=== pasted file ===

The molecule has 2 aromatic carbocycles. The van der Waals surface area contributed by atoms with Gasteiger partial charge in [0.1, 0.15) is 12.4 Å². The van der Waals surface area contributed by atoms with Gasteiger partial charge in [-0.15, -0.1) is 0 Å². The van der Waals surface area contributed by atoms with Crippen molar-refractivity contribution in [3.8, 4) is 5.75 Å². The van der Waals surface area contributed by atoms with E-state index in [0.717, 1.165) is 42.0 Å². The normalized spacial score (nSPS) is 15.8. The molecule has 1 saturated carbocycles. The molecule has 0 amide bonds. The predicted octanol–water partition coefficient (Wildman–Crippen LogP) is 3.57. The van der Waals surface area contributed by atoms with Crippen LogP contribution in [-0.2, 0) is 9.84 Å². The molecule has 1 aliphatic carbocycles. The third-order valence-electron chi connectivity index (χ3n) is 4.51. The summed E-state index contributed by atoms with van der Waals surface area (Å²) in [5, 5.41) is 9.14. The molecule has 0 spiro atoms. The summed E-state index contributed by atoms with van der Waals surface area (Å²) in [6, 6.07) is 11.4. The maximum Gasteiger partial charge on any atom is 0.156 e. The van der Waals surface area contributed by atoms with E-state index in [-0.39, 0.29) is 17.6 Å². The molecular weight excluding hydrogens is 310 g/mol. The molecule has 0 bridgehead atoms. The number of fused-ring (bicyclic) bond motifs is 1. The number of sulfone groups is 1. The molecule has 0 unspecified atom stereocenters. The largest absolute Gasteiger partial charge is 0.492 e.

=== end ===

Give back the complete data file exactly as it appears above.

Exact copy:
The molecule has 2 aromatic carbocycles. The van der Waals surface area contributed by atoms with Gasteiger partial charge in [0.1, 0.15) is 12.4 Å². The van der Waals surface area contributed by atoms with Gasteiger partial charge in [-0.15, -0.1) is 0 Å². The van der Waals surface area contributed by atoms with Crippen molar-refractivity contribution in [3.8, 4) is 5.75 Å². The van der Waals surface area contributed by atoms with E-state index in [0.717, 1.165) is 42.0 Å². The normalized spacial score (nSPS) is 15.8. The molecule has 1 saturated carbocycles. The molecule has 0 amide bonds. The predicted octanol–water partition coefficient (Wildman–Crippen LogP) is 3.57. The van der Waals surface area contributed by atoms with Crippen LogP contribution in [-0.2, 0) is 9.84 Å². The molecule has 1 aliphatic carbocycles. The third-order valence-electron chi connectivity index (χ3n) is 4.51. The summed E-state index contributed by atoms with van der Waals surface area (Å²) in [5, 5.41) is 9.14. The molecule has 0 spiro atoms. The summed E-state index contributed by atoms with van der Waals surface area (Å²) in [6, 6.07) is 11.4. The maximum Gasteiger partial charge on any atom is 0.156 e. The van der Waals surface area contributed by atoms with E-state index in [-0.39, 0.29) is 17.6 Å². The molecular weight excluding hydrogens is 310 g/mol. The molecule has 0 bridgehead atoms. The number of fused-ring (bicyclic) bond motifs is 1. The number of sulfone groups is 1. The molecule has 0 unspecified atom stereocenters. The largest absolute Gasteiger partial charge is 0.492 e.